Karin Leperi makes a trip to the region called home by the current pope and where one million pilgrims make an annual trek to Altoetting to visit the Black Madonna.

[All photos credit to author except where noted]


St. Peter's Cathedral, Regensburg

1. St. Peter’s Cathedral in Regensburg Once considered to be the richest town in all of southern Germany because of the preponderance of buildings crafted in stone; today, Regensburg -- a UNESCO World Heritage Site -- is arguably one of the best-preserved medieval towns in Germany. St. Peter’s Cathedral is the spiritual center of town, with gothic rib-vaulted ceilings and colorful stained glass windows dating back to the 13th and 14th centuries. Pope Benedict XVI was a professor of theology at the University of Regensburg from 1969 – 1977, and remains an honorary professor to this day. He is quoted as saying, “I really feel at home here.”


Historical Sausage Kitchen

2. Historical Sausage Kitchen Regensburg lays claim to having the oldest preserved stone bridge in Germany as well as some of the best sausage to be found in Bavaria. The Historical Sausage Kitchen, at the foot of the bridge, supposedly dates back to the 12th century, when the bridge was built. Today, it provides nourishment for spiritual seekers.


Passau on the Danube

3. Passau on the Danube Passau is located in southeast Germany, along the Austrian border, where the Danube River flows past the great Bavarian Forest. Because Passau is situated at the confluence of three rivers -- the Danube, Inn and Ilz -- it is also known as “Bavarian Venice.”


St. Steven’s Cathedral in Passau

4. St. Steven’s Cathedral in Passau St. Steven’s Cathedral is located on the old town’s highest point. It is built in Italian Baroque style.


World’s Largest Cathedral Organ

5. World’s Largest Cathedral Organ Within St. Steven’s Cathedral is the world’s largest cathedral organ. It contains 17,974 organ pipes, 233 stops, and 4 carillons.


New Bishop’s Residence in Passau

6. New Bishop’s Residence in Passau Built in the early 18th century when Passau was capital of the largest diocese of the Holy Roman Empire, the New Bishop’s Residence now houses historical treasures. The rococo stairways are worth a peek.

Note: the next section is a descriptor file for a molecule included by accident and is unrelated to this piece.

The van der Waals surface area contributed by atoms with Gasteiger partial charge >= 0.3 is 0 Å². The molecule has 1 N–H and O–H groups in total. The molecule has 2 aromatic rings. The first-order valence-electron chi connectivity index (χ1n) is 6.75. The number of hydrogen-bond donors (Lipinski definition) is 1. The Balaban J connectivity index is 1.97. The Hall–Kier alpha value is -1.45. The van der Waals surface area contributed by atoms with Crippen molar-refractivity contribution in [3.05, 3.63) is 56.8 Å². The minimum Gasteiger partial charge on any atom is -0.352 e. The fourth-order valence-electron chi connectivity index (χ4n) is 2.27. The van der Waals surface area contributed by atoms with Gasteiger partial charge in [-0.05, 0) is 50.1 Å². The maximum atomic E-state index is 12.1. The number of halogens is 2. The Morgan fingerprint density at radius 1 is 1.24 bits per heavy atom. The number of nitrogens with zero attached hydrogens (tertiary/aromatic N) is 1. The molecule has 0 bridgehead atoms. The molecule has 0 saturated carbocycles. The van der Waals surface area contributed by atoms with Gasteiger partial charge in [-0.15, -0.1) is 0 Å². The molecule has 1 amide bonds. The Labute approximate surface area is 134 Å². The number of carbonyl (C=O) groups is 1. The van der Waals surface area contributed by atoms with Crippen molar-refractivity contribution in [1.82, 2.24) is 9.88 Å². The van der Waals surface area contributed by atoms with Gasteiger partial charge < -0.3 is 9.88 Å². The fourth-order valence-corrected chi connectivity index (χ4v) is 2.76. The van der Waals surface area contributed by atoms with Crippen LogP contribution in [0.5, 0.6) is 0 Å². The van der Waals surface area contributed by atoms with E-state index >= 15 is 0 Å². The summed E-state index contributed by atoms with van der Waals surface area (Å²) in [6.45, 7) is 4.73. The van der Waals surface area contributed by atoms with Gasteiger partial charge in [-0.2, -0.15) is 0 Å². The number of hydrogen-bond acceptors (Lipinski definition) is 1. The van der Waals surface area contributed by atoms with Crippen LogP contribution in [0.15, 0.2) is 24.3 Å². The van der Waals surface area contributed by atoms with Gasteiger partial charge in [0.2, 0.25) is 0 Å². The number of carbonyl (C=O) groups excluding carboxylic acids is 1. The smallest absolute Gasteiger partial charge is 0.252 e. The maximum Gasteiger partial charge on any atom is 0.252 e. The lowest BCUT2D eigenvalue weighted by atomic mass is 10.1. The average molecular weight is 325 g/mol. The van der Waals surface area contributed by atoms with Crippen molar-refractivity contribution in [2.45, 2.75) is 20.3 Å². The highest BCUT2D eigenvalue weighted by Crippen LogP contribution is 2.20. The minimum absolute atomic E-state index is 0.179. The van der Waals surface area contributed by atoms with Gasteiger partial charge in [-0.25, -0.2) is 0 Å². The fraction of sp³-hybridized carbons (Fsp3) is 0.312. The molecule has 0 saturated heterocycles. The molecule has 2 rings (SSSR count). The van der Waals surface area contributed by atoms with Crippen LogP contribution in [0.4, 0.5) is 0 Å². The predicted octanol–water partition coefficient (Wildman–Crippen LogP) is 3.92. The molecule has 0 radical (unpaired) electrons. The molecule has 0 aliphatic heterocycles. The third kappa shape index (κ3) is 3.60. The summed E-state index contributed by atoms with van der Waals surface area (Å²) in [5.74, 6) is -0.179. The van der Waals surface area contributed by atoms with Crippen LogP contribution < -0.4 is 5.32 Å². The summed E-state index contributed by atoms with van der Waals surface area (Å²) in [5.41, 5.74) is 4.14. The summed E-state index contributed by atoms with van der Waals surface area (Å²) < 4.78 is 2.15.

7. Passau Glass Museum Possibly the most beautiful glass house in the world, the museum houses glass-work from 1650--1950, with pieces from the Baroque, Rococo, Empire, Biedermeier, Historism, Art Nouveau, Art Deco, and Modernism periods. There is a special emphasis on artisans and works representing Silesia, Bohemia and Bavaria.



8. Burghausen Castle On the road from Passau to Altoetting, is the longest castle in Europe. Burghausen Castle is a Gothic fortification originally built to protect locals against seiges by the Turks and subsequent advances by the Swedes.



9. Altoetting’s Chapel of Mercy The Chapel of Mercy -- a small, octagon-shaped church believed to have been built around the year 680 -- is considered to be the spiritual center of Bavaria. About 1 million people visit the shrine annually to see its most precious artifact, the Black Madonna, which is housed inside the chapel. About 30,000 pilgrims arrive on foot to honor the Madonna. Some compare the spiritual significance of Germany’s Black Madonna of Altoetting with France’s Lady of Lourdes.



10. Black Madonna of Altoetting The shrine chapel, the oldest of its kind in Germany, is hewn from volcanic rock. Inside, the linden-wood carved Black Madonna is thought to have darkened when rescued from fire in the year 970. Others speculate that the darkened wood is the result of constant exposure to candle soot and smoke. Whatever the reason, many miracles have been attributed over the years to the Black Madonna of Altoetting. [Photo: Altoetting Tourism]